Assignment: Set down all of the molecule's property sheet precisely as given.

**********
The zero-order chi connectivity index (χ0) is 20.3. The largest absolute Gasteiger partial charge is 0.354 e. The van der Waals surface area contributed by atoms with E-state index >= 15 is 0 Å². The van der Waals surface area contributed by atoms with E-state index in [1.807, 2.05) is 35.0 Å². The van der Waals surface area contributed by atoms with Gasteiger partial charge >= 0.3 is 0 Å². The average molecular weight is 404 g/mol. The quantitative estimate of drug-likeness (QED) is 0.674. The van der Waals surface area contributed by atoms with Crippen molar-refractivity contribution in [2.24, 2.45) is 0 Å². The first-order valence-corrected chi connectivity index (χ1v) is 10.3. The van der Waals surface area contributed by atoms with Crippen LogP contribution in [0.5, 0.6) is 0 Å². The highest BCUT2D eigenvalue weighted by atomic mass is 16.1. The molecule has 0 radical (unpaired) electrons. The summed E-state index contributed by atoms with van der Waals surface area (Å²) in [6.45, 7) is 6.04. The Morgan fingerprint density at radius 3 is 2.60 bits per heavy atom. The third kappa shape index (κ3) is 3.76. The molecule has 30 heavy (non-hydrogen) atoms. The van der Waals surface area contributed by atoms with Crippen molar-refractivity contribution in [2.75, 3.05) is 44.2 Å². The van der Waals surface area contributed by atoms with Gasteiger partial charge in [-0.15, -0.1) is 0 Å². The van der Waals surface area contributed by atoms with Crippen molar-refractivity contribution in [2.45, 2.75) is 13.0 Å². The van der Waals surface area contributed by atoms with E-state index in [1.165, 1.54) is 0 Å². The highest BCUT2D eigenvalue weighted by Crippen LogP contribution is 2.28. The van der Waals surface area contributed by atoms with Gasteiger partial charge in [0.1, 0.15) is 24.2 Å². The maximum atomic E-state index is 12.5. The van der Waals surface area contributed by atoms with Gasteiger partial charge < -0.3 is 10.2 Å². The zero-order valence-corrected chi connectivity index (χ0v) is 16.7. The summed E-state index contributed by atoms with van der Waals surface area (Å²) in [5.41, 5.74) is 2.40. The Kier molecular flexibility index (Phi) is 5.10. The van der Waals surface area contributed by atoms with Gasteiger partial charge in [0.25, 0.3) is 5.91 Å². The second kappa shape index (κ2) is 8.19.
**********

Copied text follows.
The zero-order chi connectivity index (χ0) is 20.3. The largest absolute Gasteiger partial charge is 0.354 e. The van der Waals surface area contributed by atoms with E-state index >= 15 is 0 Å². The van der Waals surface area contributed by atoms with E-state index in [1.807, 2.05) is 35.0 Å². The van der Waals surface area contributed by atoms with Gasteiger partial charge >= 0.3 is 0 Å². The average molecular weight is 404 g/mol. The quantitative estimate of drug-likeness (QED) is 0.674. The van der Waals surface area contributed by atoms with Crippen molar-refractivity contribution in [2.24, 2.45) is 0 Å². The first-order valence-corrected chi connectivity index (χ1v) is 10.3. The van der Waals surface area contributed by atoms with Crippen LogP contribution in [0.5, 0.6) is 0 Å². The highest BCUT2D eigenvalue weighted by atomic mass is 16.1. The molecule has 0 radical (unpaired) electrons. The summed E-state index contributed by atoms with van der Waals surface area (Å²) in [6.45, 7) is 6.04. The Morgan fingerprint density at radius 3 is 2.60 bits per heavy atom. The third kappa shape index (κ3) is 3.76. The molecule has 30 heavy (non-hydrogen) atoms. The van der Waals surface area contributed by atoms with Crippen molar-refractivity contribution in [2.75, 3.05) is 44.2 Å². The van der Waals surface area contributed by atoms with Gasteiger partial charge in [-0.15, -0.1) is 0 Å². The van der Waals surface area contributed by atoms with Crippen molar-refractivity contribution in [2.45, 2.75) is 13.0 Å². The van der Waals surface area contributed by atoms with E-state index in [1.165, 1.54) is 0 Å². The highest BCUT2D eigenvalue weighted by Crippen LogP contribution is 2.28. The van der Waals surface area contributed by atoms with Gasteiger partial charge in [0.1, 0.15) is 24.2 Å². The maximum atomic E-state index is 12.5. The van der Waals surface area contributed by atoms with Gasteiger partial charge < -0.3 is 10.2 Å². The zero-order valence-corrected chi connectivity index (χ0v) is 16.7. The summed E-state index contributed by atoms with van der Waals surface area (Å²) in [5.41, 5.74) is 2.40. The Kier molecular flexibility index (Phi) is 5.10. The van der Waals surface area contributed by atoms with Gasteiger partial charge in [0.25, 0.3) is 5.91 Å². The second kappa shape index (κ2) is 8.19.